Use of The Dream in Fiction

It’s difficult to skillfully incorporate a character’s dreams into a work. Or maybe I should say that it’s easy to do it badly.

As I reader, I cringe when a dream sequence is blatant foreshadowing. It doesn’t make it better if the character doesn’t remember their dream. I find myself wondering if the character is supposed to be psychic, or if it’s simply an insult to my intelligence. It’s almost always annoying, I know that.

Maybe worse are the lengthy dream sequences where a character has to complete some challenge or face something he is afraid of in the waking world. Real dreams are almost chaotic, certainly surreal. They can have meaning, but it is rarely delivered in a straightforward manner. Maybe writers think it too cumbersome to write both a dream and how the character interpreted it when he or she woke. It would probably be cumbersome to read, as well. But without it, I find this method jarring, and my willing suspension of disbelief is broken. I can usually get it back, but a good writer works to ensure readers will never experience that.

All that said, I include dreams in The Sunshine Line and its sequels. While sometimes the dreams have a little bit of meaning, I never use it as even a revelation, much less forshadowing. Another thing that I like about how I’ve done that is that the descriptions are rarely even two sentences long.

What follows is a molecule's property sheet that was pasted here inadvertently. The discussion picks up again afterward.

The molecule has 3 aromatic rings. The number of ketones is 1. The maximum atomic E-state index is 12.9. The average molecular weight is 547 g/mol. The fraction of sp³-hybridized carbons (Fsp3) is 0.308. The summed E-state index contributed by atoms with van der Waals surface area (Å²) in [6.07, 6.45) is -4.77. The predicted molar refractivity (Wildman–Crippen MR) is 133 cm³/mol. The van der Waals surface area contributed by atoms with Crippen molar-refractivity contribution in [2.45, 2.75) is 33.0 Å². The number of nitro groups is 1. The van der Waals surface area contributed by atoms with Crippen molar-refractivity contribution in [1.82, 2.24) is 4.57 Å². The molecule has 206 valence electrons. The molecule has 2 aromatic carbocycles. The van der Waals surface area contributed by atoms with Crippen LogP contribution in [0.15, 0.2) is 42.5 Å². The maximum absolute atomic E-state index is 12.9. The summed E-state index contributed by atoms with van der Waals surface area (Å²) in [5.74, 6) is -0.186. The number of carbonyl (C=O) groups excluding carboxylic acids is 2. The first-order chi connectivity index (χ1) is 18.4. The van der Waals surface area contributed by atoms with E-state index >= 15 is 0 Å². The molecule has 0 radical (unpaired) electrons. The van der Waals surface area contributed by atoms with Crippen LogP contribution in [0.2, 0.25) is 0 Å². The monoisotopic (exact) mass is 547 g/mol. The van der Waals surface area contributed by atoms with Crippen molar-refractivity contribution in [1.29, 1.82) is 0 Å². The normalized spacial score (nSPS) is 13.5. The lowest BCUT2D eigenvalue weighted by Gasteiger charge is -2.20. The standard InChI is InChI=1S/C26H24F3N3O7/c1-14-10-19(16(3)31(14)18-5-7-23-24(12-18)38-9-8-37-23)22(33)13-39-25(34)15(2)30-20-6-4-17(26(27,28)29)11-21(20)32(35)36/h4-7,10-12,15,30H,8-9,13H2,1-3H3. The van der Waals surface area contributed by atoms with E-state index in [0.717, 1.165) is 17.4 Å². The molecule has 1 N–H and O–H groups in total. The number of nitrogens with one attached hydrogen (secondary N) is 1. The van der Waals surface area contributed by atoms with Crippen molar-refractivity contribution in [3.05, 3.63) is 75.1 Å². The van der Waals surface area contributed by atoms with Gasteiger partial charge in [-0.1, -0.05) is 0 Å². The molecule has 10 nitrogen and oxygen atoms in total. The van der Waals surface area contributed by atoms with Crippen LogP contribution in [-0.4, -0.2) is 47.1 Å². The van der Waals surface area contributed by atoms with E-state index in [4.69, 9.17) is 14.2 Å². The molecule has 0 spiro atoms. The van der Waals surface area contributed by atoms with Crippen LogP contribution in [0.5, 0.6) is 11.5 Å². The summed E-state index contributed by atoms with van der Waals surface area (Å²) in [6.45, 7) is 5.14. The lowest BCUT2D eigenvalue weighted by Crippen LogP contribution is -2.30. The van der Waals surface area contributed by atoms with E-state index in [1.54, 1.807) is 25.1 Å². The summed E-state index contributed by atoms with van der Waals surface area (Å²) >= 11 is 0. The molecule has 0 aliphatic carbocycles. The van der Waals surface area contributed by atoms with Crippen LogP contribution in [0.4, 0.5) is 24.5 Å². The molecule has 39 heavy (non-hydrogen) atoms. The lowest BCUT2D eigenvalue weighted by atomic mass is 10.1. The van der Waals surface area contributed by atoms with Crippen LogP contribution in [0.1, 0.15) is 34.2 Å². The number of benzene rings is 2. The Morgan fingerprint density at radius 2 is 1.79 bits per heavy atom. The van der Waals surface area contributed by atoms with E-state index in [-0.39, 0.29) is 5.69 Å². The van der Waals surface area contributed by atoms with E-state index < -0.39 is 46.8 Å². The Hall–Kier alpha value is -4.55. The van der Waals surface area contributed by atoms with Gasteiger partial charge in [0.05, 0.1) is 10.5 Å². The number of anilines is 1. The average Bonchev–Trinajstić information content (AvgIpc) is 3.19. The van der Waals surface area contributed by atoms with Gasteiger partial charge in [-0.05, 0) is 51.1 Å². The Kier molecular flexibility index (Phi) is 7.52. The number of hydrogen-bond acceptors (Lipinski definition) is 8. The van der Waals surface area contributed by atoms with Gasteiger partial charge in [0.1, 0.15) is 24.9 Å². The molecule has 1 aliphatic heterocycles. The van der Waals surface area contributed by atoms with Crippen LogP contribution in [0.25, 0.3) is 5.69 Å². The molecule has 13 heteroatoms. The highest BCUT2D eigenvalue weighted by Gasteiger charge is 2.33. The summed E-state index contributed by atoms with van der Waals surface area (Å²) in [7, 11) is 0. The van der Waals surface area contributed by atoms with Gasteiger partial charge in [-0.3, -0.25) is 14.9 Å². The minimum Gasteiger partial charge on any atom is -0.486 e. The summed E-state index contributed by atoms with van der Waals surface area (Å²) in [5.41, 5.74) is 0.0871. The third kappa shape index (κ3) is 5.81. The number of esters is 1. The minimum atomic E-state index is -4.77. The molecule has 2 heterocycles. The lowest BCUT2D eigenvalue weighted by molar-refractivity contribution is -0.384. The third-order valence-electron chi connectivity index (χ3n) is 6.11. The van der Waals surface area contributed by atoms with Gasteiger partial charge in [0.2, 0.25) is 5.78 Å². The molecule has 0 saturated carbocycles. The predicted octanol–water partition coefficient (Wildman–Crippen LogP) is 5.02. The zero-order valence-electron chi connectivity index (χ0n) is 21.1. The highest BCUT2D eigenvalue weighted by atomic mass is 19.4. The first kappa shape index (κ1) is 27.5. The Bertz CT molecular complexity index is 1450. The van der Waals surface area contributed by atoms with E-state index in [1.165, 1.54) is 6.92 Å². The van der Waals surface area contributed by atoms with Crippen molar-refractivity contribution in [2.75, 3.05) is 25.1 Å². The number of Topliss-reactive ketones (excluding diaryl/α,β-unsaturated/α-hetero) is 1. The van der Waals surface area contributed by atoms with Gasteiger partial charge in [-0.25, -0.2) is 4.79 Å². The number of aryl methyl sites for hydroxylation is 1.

It’s a stylistic thing, really, on the part of my narrator, and I think it also serves to make a chapter ending at bedtime a little more interesting.

Here’s a little example:

Kristy and I climbed into our floating camp-beds and she snuggled up on my shoulder. I thought I would have trouble falling asleep, but the tea had done its work and I soon drifted off. In my dreams, the Boobrie was dressed as a police officer and it was writing me a ticket for carrying a concealed pixie. I tried to explain that I hadn’t been concealing her, she was flying right out in the open, but the monster, like most cops, didn’t want to hear my excuses. 

I don’t doubt that some of my readers will find the dreams a little annoying. But many of my readers find them charming.

So do I, but I still handle dreams in fiction with dragon-skin gloves. Help Wanted doesn’t have any dreams in it, despite the nightmares anyone in Amy’s position would probably endure on a regular basis.


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